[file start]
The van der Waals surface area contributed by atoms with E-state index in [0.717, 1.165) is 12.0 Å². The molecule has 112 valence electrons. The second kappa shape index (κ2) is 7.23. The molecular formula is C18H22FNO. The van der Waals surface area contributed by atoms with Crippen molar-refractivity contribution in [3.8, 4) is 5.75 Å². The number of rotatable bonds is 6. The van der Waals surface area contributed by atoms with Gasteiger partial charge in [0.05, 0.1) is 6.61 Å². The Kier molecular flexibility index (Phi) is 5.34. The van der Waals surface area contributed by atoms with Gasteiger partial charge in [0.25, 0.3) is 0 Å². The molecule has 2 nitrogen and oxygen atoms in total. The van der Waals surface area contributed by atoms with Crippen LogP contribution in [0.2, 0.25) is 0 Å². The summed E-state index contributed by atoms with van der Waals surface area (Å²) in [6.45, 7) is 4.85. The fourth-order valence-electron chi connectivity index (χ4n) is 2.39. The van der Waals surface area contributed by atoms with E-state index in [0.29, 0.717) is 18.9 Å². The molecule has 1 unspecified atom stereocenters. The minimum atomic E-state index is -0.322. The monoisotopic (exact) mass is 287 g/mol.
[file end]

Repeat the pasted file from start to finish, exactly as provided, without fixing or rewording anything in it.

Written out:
The van der Waals surface area contributed by atoms with E-state index in [0.717, 1.165) is 12.0 Å². The molecule has 112 valence electrons. The second kappa shape index (κ2) is 7.23. The molecular formula is C18H22FNO. The van der Waals surface area contributed by atoms with Crippen molar-refractivity contribution in [3.8, 4) is 5.75 Å². The number of rotatable bonds is 6. The van der Waals surface area contributed by atoms with Gasteiger partial charge in [0.05, 0.1) is 6.61 Å². The Kier molecular flexibility index (Phi) is 5.34. The van der Waals surface area contributed by atoms with Gasteiger partial charge in [0.25, 0.3) is 0 Å². The molecule has 2 nitrogen and oxygen atoms in total. The van der Waals surface area contributed by atoms with Crippen LogP contribution in [0.2, 0.25) is 0 Å². The summed E-state index contributed by atoms with van der Waals surface area (Å²) in [6.45, 7) is 4.85. The fourth-order valence-electron chi connectivity index (χ4n) is 2.39. The van der Waals surface area contributed by atoms with E-state index in [0.29, 0.717) is 18.9 Å². The molecule has 1 unspecified atom stereocenters. The minimum atomic E-state index is -0.322. The monoisotopic (exact) mass is 287 g/mol.